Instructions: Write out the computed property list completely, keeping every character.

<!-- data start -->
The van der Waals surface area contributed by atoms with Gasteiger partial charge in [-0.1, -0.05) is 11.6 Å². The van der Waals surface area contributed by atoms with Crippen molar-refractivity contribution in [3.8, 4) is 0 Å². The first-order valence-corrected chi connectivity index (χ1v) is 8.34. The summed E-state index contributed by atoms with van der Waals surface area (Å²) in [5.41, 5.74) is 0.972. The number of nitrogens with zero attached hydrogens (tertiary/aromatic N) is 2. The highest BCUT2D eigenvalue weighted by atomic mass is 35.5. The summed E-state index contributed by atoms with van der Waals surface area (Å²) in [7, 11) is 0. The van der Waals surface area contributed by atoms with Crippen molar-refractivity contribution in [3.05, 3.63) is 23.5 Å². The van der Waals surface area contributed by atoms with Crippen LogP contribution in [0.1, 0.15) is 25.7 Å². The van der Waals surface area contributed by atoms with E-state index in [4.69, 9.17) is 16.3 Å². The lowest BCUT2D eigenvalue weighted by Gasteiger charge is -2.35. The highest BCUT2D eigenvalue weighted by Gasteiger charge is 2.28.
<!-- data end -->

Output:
The van der Waals surface area contributed by atoms with Gasteiger partial charge in [-0.1, -0.05) is 11.6 Å². The van der Waals surface area contributed by atoms with Crippen molar-refractivity contribution in [3.8, 4) is 0 Å². The first-order valence-corrected chi connectivity index (χ1v) is 8.34. The summed E-state index contributed by atoms with van der Waals surface area (Å²) in [5.41, 5.74) is 0.972. The number of nitrogens with zero attached hydrogens (tertiary/aromatic N) is 2. The highest BCUT2D eigenvalue weighted by atomic mass is 35.5. The summed E-state index contributed by atoms with van der Waals surface area (Å²) in [7, 11) is 0. The van der Waals surface area contributed by atoms with Crippen molar-refractivity contribution in [3.05, 3.63) is 23.5 Å². The van der Waals surface area contributed by atoms with Crippen LogP contribution in [0.1, 0.15) is 25.7 Å². The van der Waals surface area contributed by atoms with E-state index in [4.69, 9.17) is 16.3 Å². The lowest BCUT2D eigenvalue weighted by Gasteiger charge is -2.35. The highest BCUT2D eigenvalue weighted by Gasteiger charge is 2.28.